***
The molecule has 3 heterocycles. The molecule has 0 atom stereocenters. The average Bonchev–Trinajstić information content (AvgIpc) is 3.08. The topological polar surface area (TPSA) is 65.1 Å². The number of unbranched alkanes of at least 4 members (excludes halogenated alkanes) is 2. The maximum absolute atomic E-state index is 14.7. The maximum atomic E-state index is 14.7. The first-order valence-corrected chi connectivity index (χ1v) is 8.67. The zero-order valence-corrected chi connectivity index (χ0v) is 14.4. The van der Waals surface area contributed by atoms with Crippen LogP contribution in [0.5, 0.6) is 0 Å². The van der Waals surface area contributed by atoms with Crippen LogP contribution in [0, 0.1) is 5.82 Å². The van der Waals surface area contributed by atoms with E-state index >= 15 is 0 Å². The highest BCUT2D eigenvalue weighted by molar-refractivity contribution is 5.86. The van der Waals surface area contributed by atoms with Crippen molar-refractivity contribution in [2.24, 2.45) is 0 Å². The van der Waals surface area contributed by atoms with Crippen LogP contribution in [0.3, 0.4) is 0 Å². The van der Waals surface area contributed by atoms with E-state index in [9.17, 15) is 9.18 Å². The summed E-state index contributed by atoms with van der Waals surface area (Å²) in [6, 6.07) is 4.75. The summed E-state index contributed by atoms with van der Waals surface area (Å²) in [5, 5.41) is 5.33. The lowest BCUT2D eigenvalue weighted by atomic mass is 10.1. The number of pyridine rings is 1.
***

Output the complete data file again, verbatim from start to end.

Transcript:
The molecule has 3 heterocycles. The molecule has 0 atom stereocenters. The average Bonchev–Trinajstić information content (AvgIpc) is 3.08. The topological polar surface area (TPSA) is 65.1 Å². The number of unbranched alkanes of at least 4 members (excludes halogenated alkanes) is 2. The maximum absolute atomic E-state index is 14.7. The maximum atomic E-state index is 14.7. The first-order valence-corrected chi connectivity index (χ1v) is 8.67. The zero-order valence-corrected chi connectivity index (χ0v) is 14.4. The van der Waals surface area contributed by atoms with Crippen LogP contribution in [0.5, 0.6) is 0 Å². The van der Waals surface area contributed by atoms with Crippen LogP contribution in [0, 0.1) is 5.82 Å². The van der Waals surface area contributed by atoms with E-state index >= 15 is 0 Å². The highest BCUT2D eigenvalue weighted by molar-refractivity contribution is 5.86. The van der Waals surface area contributed by atoms with Crippen molar-refractivity contribution in [2.24, 2.45) is 0 Å². The van der Waals surface area contributed by atoms with Crippen LogP contribution in [0.3, 0.4) is 0 Å². The van der Waals surface area contributed by atoms with E-state index in [9.17, 15) is 9.18 Å². The summed E-state index contributed by atoms with van der Waals surface area (Å²) in [6, 6.07) is 4.75. The summed E-state index contributed by atoms with van der Waals surface area (Å²) in [5, 5.41) is 5.33. The lowest BCUT2D eigenvalue weighted by atomic mass is 10.1. The number of pyridine rings is 1.